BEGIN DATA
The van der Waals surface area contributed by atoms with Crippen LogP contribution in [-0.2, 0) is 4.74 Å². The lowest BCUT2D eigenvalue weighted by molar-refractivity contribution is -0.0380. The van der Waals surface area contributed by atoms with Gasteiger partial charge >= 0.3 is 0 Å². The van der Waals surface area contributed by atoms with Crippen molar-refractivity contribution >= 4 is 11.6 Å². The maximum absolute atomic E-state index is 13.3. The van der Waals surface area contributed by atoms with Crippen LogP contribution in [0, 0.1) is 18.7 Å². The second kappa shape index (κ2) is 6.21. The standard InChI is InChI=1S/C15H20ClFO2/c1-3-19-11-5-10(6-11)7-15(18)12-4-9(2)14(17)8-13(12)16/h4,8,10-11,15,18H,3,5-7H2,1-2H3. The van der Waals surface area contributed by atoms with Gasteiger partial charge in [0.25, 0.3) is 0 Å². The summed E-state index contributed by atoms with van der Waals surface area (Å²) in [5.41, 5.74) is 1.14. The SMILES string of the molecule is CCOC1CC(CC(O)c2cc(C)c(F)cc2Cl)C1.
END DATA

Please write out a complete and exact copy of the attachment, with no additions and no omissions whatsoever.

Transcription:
The van der Waals surface area contributed by atoms with Crippen LogP contribution in [-0.2, 0) is 4.74 Å². The lowest BCUT2D eigenvalue weighted by molar-refractivity contribution is -0.0380. The van der Waals surface area contributed by atoms with Gasteiger partial charge >= 0.3 is 0 Å². The van der Waals surface area contributed by atoms with Crippen molar-refractivity contribution >= 4 is 11.6 Å². The maximum absolute atomic E-state index is 13.3. The van der Waals surface area contributed by atoms with Crippen LogP contribution in [0, 0.1) is 18.7 Å². The second kappa shape index (κ2) is 6.21. The standard InChI is InChI=1S/C15H20ClFO2/c1-3-19-11-5-10(6-11)7-15(18)12-4-9(2)14(17)8-13(12)16/h4,8,10-11,15,18H,3,5-7H2,1-2H3. The van der Waals surface area contributed by atoms with Gasteiger partial charge in [0.25, 0.3) is 0 Å². The summed E-state index contributed by atoms with van der Waals surface area (Å²) in [5.41, 5.74) is 1.14. The SMILES string of the molecule is CCOC1CC(CC(O)c2cc(C)c(F)cc2Cl)C1.